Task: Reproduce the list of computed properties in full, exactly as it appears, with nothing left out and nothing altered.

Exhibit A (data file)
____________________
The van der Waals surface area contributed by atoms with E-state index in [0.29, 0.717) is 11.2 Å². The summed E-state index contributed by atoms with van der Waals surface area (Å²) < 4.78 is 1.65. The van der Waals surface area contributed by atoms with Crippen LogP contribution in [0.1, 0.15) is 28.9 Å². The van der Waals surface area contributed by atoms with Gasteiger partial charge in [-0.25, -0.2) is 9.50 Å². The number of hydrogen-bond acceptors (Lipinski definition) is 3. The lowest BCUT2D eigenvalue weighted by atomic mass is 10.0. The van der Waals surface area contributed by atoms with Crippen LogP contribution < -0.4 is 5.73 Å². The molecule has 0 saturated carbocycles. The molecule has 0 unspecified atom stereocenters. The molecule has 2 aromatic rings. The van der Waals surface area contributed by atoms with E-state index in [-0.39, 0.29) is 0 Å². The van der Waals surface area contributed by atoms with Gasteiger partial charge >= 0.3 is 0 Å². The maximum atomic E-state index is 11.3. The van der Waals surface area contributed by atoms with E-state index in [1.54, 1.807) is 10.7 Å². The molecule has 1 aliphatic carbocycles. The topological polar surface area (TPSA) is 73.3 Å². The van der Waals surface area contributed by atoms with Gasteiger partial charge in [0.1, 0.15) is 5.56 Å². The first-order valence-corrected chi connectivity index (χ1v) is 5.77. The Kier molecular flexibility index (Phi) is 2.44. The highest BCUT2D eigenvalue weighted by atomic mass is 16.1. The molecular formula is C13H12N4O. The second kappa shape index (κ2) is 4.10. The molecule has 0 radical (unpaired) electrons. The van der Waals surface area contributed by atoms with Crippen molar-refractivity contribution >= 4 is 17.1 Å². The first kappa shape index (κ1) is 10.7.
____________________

The van der Waals surface area contributed by atoms with E-state index in [0.29, 0.717) is 11.2 Å². The summed E-state index contributed by atoms with van der Waals surface area (Å²) < 4.78 is 1.65. The van der Waals surface area contributed by atoms with Crippen LogP contribution in [0.1, 0.15) is 28.9 Å². The van der Waals surface area contributed by atoms with Gasteiger partial charge in [-0.25, -0.2) is 9.50 Å². The number of hydrogen-bond acceptors (Lipinski definition) is 3. The lowest BCUT2D eigenvalue weighted by atomic mass is 10.0. The van der Waals surface area contributed by atoms with Crippen LogP contribution < -0.4 is 5.73 Å². The molecule has 0 saturated carbocycles. The molecule has 0 unspecified atom stereocenters. The molecule has 2 aromatic rings. The van der Waals surface area contributed by atoms with E-state index in [-0.39, 0.29) is 0 Å². The van der Waals surface area contributed by atoms with Gasteiger partial charge >= 0.3 is 0 Å². The maximum atomic E-state index is 11.3. The van der Waals surface area contributed by atoms with E-state index in [1.54, 1.807) is 10.7 Å². The molecule has 1 aliphatic carbocycles. The topological polar surface area (TPSA) is 73.3 Å². The van der Waals surface area contributed by atoms with Gasteiger partial charge in [0.1, 0.15) is 5.56 Å². The first-order valence-corrected chi connectivity index (χ1v) is 5.77. The Kier molecular flexibility index (Phi) is 2.44. The highest BCUT2D eigenvalue weighted by atomic mass is 16.1. The molecular formula is C13H12N4O. The second kappa shape index (κ2) is 4.10. The molecule has 0 radical (unpaired) electrons. The van der Waals surface area contributed by atoms with Crippen molar-refractivity contribution >= 4 is 17.1 Å². The first kappa shape index (κ1) is 10.7.